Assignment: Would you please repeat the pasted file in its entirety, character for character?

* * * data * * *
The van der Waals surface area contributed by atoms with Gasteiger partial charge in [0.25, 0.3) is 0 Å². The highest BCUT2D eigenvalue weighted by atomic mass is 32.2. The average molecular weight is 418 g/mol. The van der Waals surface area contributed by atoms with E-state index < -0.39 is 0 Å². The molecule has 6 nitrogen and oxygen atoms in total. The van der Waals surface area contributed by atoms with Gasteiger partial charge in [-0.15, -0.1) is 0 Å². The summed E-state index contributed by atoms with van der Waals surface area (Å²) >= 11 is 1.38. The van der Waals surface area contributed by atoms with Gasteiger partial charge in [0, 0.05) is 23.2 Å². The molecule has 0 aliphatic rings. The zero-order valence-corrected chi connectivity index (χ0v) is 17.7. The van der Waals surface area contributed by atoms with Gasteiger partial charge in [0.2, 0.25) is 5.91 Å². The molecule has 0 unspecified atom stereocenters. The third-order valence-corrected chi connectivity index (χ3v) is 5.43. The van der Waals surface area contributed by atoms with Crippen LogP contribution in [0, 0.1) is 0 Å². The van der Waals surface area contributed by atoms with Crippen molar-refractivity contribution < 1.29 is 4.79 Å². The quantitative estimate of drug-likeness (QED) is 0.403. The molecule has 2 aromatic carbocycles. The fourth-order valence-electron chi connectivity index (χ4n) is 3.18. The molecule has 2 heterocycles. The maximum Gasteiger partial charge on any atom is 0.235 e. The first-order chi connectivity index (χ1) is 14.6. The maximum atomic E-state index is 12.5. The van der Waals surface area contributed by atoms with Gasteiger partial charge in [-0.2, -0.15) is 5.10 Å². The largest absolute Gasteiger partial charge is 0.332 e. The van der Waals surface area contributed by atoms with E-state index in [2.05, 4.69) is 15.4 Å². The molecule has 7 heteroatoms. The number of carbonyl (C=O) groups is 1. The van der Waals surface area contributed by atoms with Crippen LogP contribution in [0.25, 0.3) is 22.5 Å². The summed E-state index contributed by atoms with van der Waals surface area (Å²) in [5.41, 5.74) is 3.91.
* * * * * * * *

The van der Waals surface area contributed by atoms with Gasteiger partial charge in [0.25, 0.3) is 0 Å². The highest BCUT2D eigenvalue weighted by atomic mass is 32.2. The average molecular weight is 418 g/mol. The van der Waals surface area contributed by atoms with E-state index < -0.39 is 0 Å². The molecule has 6 nitrogen and oxygen atoms in total. The van der Waals surface area contributed by atoms with Gasteiger partial charge in [-0.15, -0.1) is 0 Å². The summed E-state index contributed by atoms with van der Waals surface area (Å²) >= 11 is 1.38. The van der Waals surface area contributed by atoms with Gasteiger partial charge in [0, 0.05) is 23.2 Å². The molecule has 0 aliphatic rings. The zero-order valence-corrected chi connectivity index (χ0v) is 17.7. The van der Waals surface area contributed by atoms with Gasteiger partial charge in [0.2, 0.25) is 5.91 Å². The molecule has 0 unspecified atom stereocenters. The third-order valence-corrected chi connectivity index (χ3v) is 5.43. The van der Waals surface area contributed by atoms with Crippen LogP contribution in [0, 0.1) is 0 Å². The van der Waals surface area contributed by atoms with Crippen molar-refractivity contribution < 1.29 is 4.79 Å². The quantitative estimate of drug-likeness (QED) is 0.403. The molecule has 2 aromatic carbocycles. The fourth-order valence-electron chi connectivity index (χ4n) is 3.18. The molecule has 2 heterocycles. The maximum Gasteiger partial charge on any atom is 0.235 e. The first-order chi connectivity index (χ1) is 14.6. The maximum atomic E-state index is 12.5. The van der Waals surface area contributed by atoms with Gasteiger partial charge in [-0.2, -0.15) is 5.10 Å². The largest absolute Gasteiger partial charge is 0.332 e. The van der Waals surface area contributed by atoms with E-state index in [2.05, 4.69) is 15.4 Å². The molecule has 7 heteroatoms. The number of carbonyl (C=O) groups is 1. The van der Waals surface area contributed by atoms with Crippen LogP contribution in [0.25, 0.3) is 22.5 Å². The summed E-state index contributed by atoms with van der Waals surface area (Å²) in [5.41, 5.74) is 3.91.